As UTSA’s Goldwater campus representative, Craig Jordan, UTSA College of Sciences associate dean of academic programs, nominated Obuseh and Sepulveda for the award.
“Receiving two in one year is a first for UTSA,” said Jordan. “It is additional recognition that we provide outstanding research opportunities for our students and that they are can be among the best trained and most competitive in the nation as they pursue their post-UTSA interests.”
The Goldwater Scholarship is a living memorial for Senator Barry Goldwater and awards scholarships in the amount of $7,500. Established by Congress in 1986, the scholarship was created to foster young talent in the areas of natural science, engineering and mathematics.
Learn more about the Goldwater Scholarship.
Celebrate UTSA’s 50th Anniversary and share social media posts about the 50th using the hashtag #UTSA50.
Jenny Hsieh, professor and Semmes Foundation Chair in Cell Biology and director, UTSA Brain Health Consortium provides an engaging look into the world of gene editing.South Texas Research Facility, 8403 Floyd Curl Dr., San Antonio
UTSA will offer science, engineering, architecture, sports, music, writing and language and culture camps for kids, teens and adults. Register now.Various locations, Main and Downtown Campuses
Future Roadrunners and families prepare for everything they need to know before the fall semester.Various locations, Main and Downtown Campuses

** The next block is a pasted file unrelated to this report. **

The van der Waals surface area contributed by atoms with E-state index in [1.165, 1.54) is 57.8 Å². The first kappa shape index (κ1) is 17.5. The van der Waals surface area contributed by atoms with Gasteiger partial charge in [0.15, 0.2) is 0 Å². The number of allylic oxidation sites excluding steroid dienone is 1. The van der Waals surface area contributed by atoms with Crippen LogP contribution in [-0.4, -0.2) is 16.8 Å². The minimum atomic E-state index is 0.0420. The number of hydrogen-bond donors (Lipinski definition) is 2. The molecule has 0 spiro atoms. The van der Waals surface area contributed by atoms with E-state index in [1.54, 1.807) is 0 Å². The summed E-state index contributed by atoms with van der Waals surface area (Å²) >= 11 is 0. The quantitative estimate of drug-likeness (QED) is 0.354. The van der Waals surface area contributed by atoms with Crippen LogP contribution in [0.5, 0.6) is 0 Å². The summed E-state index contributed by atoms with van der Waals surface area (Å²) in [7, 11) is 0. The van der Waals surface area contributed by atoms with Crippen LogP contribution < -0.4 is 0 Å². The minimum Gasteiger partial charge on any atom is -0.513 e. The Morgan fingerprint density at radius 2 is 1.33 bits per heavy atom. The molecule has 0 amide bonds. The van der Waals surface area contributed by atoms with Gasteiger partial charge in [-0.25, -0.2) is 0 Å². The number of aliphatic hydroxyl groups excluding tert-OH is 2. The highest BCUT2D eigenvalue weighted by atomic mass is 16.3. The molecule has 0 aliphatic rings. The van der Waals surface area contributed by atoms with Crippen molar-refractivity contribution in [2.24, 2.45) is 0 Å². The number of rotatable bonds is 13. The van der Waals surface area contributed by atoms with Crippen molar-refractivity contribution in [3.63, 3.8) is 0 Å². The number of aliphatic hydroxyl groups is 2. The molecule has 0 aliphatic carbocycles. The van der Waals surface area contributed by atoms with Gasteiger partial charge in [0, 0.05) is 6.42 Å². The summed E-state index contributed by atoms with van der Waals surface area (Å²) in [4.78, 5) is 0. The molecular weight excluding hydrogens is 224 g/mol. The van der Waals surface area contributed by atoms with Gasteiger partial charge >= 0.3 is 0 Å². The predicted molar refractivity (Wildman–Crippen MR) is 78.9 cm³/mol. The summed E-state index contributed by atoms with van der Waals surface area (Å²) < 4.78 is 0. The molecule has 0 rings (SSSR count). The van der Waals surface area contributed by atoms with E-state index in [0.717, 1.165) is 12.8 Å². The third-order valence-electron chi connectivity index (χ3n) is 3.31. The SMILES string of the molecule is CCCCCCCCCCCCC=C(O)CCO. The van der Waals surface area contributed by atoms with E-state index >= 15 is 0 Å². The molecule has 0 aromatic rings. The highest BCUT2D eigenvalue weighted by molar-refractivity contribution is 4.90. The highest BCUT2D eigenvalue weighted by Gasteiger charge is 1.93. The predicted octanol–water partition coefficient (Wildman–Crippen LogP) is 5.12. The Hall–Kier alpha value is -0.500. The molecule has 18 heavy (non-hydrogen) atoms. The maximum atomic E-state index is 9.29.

Join us for cupcakes and lots of Roadrunner spirit as we celebrate the day UTSA was created by the Texas Legislature.Sombrilla, Main Campus and Frio Street Commons, Downtown Campus
Join us as we celebrate this momentoud day in UTSA history by paying homage to the moment Governor Preston Smith signed the legislation creating UTSA exactly 50 years ago on June 5, 1969.The Alamo, 300 Alamo Plaza, San Antonio
The State of Hand Stitch is a survey of eleven women artists in Texas working with thread and needle at a time when embroidery is increasingly recognized as a medium of choice by serious artists. Opening reception is June 5 at 5pm. Exhibit continues through Aug. 9.Arts Building, Main Art Gallery (ART 2.03.04), Main Campus
For the 48th year, the ITC brings culture to life with music, dance, artisanship, food and hands-on experiences that connect Texans to their roots.UTSA Institute of Texan Cultures, Hemisfair Campus
The fifth annual SAMHS and Universities Research Forum (SURF) is a regional event that highlights the latest research and discoveries of trainees, faculty, staff and students working to improve health outcomes.H-E-B Student Union Ballroom (HSU 1.106),Main Campus
The University of Texas at San Antonio is dedicated to the advancement of knowledge through research and discovery, teaching and learning, community engagement and public service. As an institution of access and excellence, UTSA embraces multicultural traditions and serves as a center for intellectual and creative resources as well as a catalyst for socioeconomic development and the commercialization of intellectual property - for Texas, the nation and the world.
To be a premier public research university, providing access to educational excellence and preparing citizen leaders for the global environment.